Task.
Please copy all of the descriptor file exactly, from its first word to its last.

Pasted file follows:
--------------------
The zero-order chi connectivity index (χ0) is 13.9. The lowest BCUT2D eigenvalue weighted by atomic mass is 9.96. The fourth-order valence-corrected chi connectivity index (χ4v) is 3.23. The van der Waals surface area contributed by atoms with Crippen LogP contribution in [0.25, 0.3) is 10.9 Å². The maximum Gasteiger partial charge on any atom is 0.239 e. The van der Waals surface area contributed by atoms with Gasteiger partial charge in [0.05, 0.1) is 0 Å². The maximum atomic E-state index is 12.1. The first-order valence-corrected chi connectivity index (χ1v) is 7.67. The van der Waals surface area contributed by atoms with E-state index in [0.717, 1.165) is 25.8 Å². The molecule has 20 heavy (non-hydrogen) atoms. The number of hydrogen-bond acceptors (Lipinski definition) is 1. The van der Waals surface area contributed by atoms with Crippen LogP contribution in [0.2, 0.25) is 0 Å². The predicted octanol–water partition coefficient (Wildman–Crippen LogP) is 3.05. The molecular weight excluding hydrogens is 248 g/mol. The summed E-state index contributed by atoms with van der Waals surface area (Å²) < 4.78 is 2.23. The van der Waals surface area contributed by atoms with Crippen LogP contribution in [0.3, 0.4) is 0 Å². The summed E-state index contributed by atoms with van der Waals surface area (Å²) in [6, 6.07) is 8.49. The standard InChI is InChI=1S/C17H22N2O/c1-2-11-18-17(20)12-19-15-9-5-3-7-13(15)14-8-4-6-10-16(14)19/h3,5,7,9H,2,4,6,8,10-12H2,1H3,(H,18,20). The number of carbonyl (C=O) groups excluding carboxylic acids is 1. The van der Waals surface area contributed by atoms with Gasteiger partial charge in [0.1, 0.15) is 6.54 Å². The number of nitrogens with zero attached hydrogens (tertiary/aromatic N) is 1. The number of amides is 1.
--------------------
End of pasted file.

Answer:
The zero-order chi connectivity index (χ0) is 13.9. The lowest BCUT2D eigenvalue weighted by atomic mass is 9.96. The fourth-order valence-corrected chi connectivity index (χ4v) is 3.23. The van der Waals surface area contributed by atoms with Crippen LogP contribution in [0.25, 0.3) is 10.9 Å². The maximum Gasteiger partial charge on any atom is 0.239 e. The van der Waals surface area contributed by atoms with Gasteiger partial charge in [0.05, 0.1) is 0 Å². The maximum atomic E-state index is 12.1. The first-order valence-corrected chi connectivity index (χ1v) is 7.67. The van der Waals surface area contributed by atoms with E-state index in [0.717, 1.165) is 25.8 Å². The molecule has 20 heavy (non-hydrogen) atoms. The number of hydrogen-bond acceptors (Lipinski definition) is 1. The van der Waals surface area contributed by atoms with Crippen LogP contribution in [0.2, 0.25) is 0 Å². The predicted octanol–water partition coefficient (Wildman–Crippen LogP) is 3.05. The molecular weight excluding hydrogens is 248 g/mol. The summed E-state index contributed by atoms with van der Waals surface area (Å²) < 4.78 is 2.23. The van der Waals surface area contributed by atoms with Crippen LogP contribution in [0.3, 0.4) is 0 Å². The summed E-state index contributed by atoms with van der Waals surface area (Å²) in [6, 6.07) is 8.49. The standard InChI is InChI=1S/C17H22N2O/c1-2-11-18-17(20)12-19-15-9-5-3-7-13(15)14-8-4-6-10-16(14)19/h3,5,7,9H,2,4,6,8,10-12H2,1H3,(H,18,20). The number of carbonyl (C=O) groups excluding carboxylic acids is 1. The van der Waals surface area contributed by atoms with Gasteiger partial charge in [0.1, 0.15) is 6.54 Å². The number of nitrogens with zero attached hydrogens (tertiary/aromatic N) is 1. The number of amides is 1.